We are baaack! Busy as ever.

As we all know, it has been a wild ride in the past 6 months for everyone. First off, let's address the gigantic viral elephant in the room that is COVID-19. Everyone was hit hard when the pandemic begun. We have been fortunate enough in Thailand as the disease control strategy has been quite effective in the past few months with very minimal local transmission (1 local case in 100+ days). That being said, we are picking things up right where we left off. The lab is back and running again. We have implemented extra safety measures for our lab members. We are working out the work flow with the OB/GYN department at the Faculty of Medicine, Siriraj Hospital, Mahidol University, Thailand, to ensure that our personnel have the lowest exposure risk while interacting with volunteers and patients in the future. As exciting as it is to be back in the lab, we are still keeping our guards up to protect ourselves and others in this new normal. Again, we are very excited to resume the project,…

Drug development: No Mom Left Behind

Historically, during drug and vaccine development, pregnant women were rarely included in clinical trials due to ethical considerations and, more importantly, concerns over safety in pregnancy and fetal health. During the recent Ebola outbreak, pregnant women were denied access to Ebola vaccines—although this decision was reversed months later in February 2019. While the safety and ethical concerns for pregnant mothers and their fetuses regarding experimental drugs definitely have their merits, this raises the question on how we can improve the drug development pipeline to equally benefit everyone later on. No one should be left behind.
As the world is rushing to develop drugs and vaccines for the new rapidly-spreading life-threatening coronavirus disease (COVID-19), we may need to revisit the topic of how we can make sure that everyone, including pregnant women, will equally benefit from the life-saving drugs and vaccines amidst a pending pandemic. Unlike previously known viruses, s…

It's Valentine's ❤️

It's Valentine's and this week's post is all about ❤️❤️❤️

 Fun fact of the week

Mosquitoes have an elongated tube-shaped heart spanning their body length. A mosquito has a heart rate of about 82 beats per minute pumping its blood towards the mosquito's head, but sometimes in a reversed direction towards the tip of its abdomen.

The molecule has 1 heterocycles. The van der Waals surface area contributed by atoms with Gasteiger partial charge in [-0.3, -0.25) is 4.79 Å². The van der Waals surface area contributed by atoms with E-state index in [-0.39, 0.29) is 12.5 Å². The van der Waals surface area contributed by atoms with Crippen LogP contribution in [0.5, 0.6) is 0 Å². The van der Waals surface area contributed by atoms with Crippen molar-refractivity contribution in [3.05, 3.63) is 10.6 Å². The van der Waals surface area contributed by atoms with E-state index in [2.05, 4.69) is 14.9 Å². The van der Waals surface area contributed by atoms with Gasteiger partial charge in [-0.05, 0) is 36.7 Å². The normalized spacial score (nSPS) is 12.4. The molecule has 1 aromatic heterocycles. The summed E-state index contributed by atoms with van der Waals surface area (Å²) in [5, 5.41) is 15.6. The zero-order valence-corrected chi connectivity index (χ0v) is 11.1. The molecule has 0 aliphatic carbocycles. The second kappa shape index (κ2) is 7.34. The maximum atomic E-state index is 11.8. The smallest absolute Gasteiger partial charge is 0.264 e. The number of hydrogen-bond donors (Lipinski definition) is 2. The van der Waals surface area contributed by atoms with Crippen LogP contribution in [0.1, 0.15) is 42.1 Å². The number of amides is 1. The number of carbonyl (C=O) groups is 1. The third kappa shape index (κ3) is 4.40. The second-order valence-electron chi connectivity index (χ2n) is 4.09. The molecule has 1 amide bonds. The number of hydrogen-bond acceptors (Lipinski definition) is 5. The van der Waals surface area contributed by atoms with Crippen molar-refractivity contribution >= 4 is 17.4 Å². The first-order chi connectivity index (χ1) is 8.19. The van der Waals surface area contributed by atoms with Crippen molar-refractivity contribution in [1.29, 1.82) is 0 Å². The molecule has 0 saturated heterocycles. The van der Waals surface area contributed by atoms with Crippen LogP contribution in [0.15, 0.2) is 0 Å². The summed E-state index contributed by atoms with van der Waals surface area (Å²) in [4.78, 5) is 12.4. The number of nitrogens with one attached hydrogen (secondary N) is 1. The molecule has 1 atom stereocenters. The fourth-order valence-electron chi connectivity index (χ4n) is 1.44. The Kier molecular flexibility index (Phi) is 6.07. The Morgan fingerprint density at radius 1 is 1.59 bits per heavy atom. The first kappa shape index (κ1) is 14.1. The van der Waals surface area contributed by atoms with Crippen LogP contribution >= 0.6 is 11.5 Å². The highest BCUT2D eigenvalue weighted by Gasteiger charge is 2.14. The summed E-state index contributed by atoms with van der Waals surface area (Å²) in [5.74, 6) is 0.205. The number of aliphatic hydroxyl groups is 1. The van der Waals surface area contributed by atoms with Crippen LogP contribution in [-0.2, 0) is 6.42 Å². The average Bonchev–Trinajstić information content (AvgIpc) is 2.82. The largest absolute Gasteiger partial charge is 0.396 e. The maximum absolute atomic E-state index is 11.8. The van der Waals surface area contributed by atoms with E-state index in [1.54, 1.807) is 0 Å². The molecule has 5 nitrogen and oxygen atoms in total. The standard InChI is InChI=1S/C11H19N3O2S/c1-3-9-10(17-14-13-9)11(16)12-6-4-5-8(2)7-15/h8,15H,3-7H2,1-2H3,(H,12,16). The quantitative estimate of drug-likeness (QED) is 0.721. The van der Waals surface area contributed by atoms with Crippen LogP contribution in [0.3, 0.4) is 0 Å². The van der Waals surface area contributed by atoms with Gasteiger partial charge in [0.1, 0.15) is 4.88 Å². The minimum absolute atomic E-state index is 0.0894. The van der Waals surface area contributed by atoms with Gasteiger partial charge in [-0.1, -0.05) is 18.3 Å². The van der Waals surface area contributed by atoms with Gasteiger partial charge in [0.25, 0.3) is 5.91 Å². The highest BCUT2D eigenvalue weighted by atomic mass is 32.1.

About the image:
Hillyer Laboratory at Vanderbilt University published an extensive study on mosquito cardiac system. The image here shows the heart tube running along the mosquito's abdomen. Here, muscle fibers are visualized by a green fluorescent dye. There is a network of muscle spiraling along the heart tube (blue arrows). The triangular bundles of muscles serve to anchor the heart to the mosquito's back (red arrows).  

More about this cool study at:
Glenn JD, King JG and Hillyer JF (2010). Structural mechanics of the mosquito heart and its function in bidirectional hemolymph transport. J Exp Biol. 15;213(4):541-50.

A mosquito walks into a bar...Bartender: What would you like? Mosquito: A bloody Mary

Fun Fact of the week

Those last couple beers at your summer cookout might make you more delicious to mosquitoes!

Studies from Japan and West Africa showed that beer consumption made the volunteers more attractive to mosquitoes. Although beer consumption is associated with higher frequency of mosquitoes landing on your skin, these studies found that increased alcohol content in your sweat or CO2 in your breath did not correlate with the volunteers' increased attractiveness to mosquitoes. The exact cause of why mosquitoes are more drawn to you after a few brewskies is still up for debate.

Twenty+ years later, I've just got this joke from Pixar. He* ordered Bloody Mary O+ !!! Ok not that I would know what a bloody Mary was when I was a preteen.

*Let's not get into the details of the fact that only female mosquitoes drink blood. That's for another post ;)

What do you call a mosquito on vacation? An itch-hiker.

Fun Fact of the Week,

Your backyard mosquitoes are from the insect family Culicida. The earliest known little bugger that fits the descriptions of this family is dated back to 10 MILLIONS YEARS ago! Its fossil was identified in one of the Burmese amberat the American Museum of Natural History, New York, in 2004.

And no, there is no report of dinosaur generated from this specimen....or is there?

Full descriptions of this specimen here

Crowdfunding for Science 2

With more and more constraints on scientific funding worldwide, researchers are having a difficult time securing supports for their work, especially among those relative early in their career like a PhD students, postdoctoral fellows or young PIs. Funding is crucial at this stage where new investigators can establish their career path.

With many startups turning to crowdfunding to help complete their projects, you are now seeing new campaigns offering all these fun gadgets and technologies almost everyday. What crowdfunding does here is to bring you, as potential customers, closer to the companies. It generates buzz for the biz, and you get a glimpse of the products you will likely purchase. Crowdfunding connects the startup owners with broader audiences who are as passionate about the projects as they are. In turn, these audiences have a chance to be a part of the projects through small donations. While money raised from crowdfunding may not entirely replace the more traditional ro…